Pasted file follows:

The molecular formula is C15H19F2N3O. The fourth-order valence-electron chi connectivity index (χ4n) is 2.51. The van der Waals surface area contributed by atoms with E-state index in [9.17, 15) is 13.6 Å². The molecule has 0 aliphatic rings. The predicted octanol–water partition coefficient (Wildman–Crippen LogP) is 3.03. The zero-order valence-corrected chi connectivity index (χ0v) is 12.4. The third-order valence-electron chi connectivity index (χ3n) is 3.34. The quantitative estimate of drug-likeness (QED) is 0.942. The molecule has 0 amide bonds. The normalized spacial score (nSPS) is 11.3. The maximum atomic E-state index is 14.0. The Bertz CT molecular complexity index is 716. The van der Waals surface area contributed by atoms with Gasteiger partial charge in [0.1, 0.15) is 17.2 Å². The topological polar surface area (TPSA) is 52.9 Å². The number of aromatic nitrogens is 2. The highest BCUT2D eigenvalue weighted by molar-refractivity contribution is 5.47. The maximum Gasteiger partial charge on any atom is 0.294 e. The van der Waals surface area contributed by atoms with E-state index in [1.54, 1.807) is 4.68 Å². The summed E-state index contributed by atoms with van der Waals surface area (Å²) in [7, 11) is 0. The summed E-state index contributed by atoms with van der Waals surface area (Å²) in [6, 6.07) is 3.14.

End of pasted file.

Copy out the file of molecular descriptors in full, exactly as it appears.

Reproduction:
The molecular formula is C15H19F2N3O. The fourth-order valence-electron chi connectivity index (χ4n) is 2.51. The van der Waals surface area contributed by atoms with E-state index in [9.17, 15) is 13.6 Å². The molecule has 0 aliphatic rings. The predicted octanol–water partition coefficient (Wildman–Crippen LogP) is 3.03. The zero-order valence-corrected chi connectivity index (χ0v) is 12.4. The third-order valence-electron chi connectivity index (χ3n) is 3.34. The quantitative estimate of drug-likeness (QED) is 0.942. The molecule has 0 amide bonds. The normalized spacial score (nSPS) is 11.3. The maximum atomic E-state index is 14.0. The Bertz CT molecular complexity index is 716. The van der Waals surface area contributed by atoms with Gasteiger partial charge in [0.1, 0.15) is 17.2 Å². The topological polar surface area (TPSA) is 52.9 Å². The number of aromatic nitrogens is 2. The highest BCUT2D eigenvalue weighted by molar-refractivity contribution is 5.47. The maximum Gasteiger partial charge on any atom is 0.294 e. The van der Waals surface area contributed by atoms with E-state index in [1.54, 1.807) is 4.68 Å². The summed E-state index contributed by atoms with van der Waals surface area (Å²) in [7, 11) is 0. The summed E-state index contributed by atoms with van der Waals surface area (Å²) in [6, 6.07) is 3.14.